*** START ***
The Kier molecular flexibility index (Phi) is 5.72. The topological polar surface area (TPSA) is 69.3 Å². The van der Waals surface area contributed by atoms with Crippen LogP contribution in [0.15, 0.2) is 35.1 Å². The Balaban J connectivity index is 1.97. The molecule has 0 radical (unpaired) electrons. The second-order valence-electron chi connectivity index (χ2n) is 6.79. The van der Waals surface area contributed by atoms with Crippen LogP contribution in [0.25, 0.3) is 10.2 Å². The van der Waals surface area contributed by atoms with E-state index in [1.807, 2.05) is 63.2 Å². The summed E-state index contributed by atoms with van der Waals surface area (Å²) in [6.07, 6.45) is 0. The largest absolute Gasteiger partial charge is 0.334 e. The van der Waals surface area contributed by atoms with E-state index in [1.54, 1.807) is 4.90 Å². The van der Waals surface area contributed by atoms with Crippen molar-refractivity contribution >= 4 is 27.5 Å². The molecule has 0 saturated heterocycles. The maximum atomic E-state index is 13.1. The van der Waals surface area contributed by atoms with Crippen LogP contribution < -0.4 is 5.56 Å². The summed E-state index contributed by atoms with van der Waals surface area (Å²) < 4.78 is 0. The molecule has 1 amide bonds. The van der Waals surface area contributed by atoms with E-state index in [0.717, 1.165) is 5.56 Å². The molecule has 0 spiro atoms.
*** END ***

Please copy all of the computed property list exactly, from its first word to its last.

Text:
The Kier molecular flexibility index (Phi) is 5.72. The topological polar surface area (TPSA) is 69.3 Å². The van der Waals surface area contributed by atoms with Crippen LogP contribution in [0.15, 0.2) is 35.1 Å². The Balaban J connectivity index is 1.97. The molecule has 0 radical (unpaired) electrons. The second-order valence-electron chi connectivity index (χ2n) is 6.79. The van der Waals surface area contributed by atoms with Crippen LogP contribution in [0.25, 0.3) is 10.2 Å². The van der Waals surface area contributed by atoms with E-state index in [1.807, 2.05) is 63.2 Å². The summed E-state index contributed by atoms with van der Waals surface area (Å²) in [6.07, 6.45) is 0. The largest absolute Gasteiger partial charge is 0.334 e. The van der Waals surface area contributed by atoms with E-state index in [1.54, 1.807) is 4.90 Å². The van der Waals surface area contributed by atoms with Crippen molar-refractivity contribution >= 4 is 27.5 Å². The molecule has 0 saturated heterocycles. The maximum atomic E-state index is 13.1. The van der Waals surface area contributed by atoms with Crippen LogP contribution < -0.4 is 5.56 Å². The summed E-state index contributed by atoms with van der Waals surface area (Å²) < 4.78 is 0. The molecule has 1 amide bonds. The van der Waals surface area contributed by atoms with E-state index in [0.717, 1.165) is 5.56 Å². The molecule has 0 spiro atoms.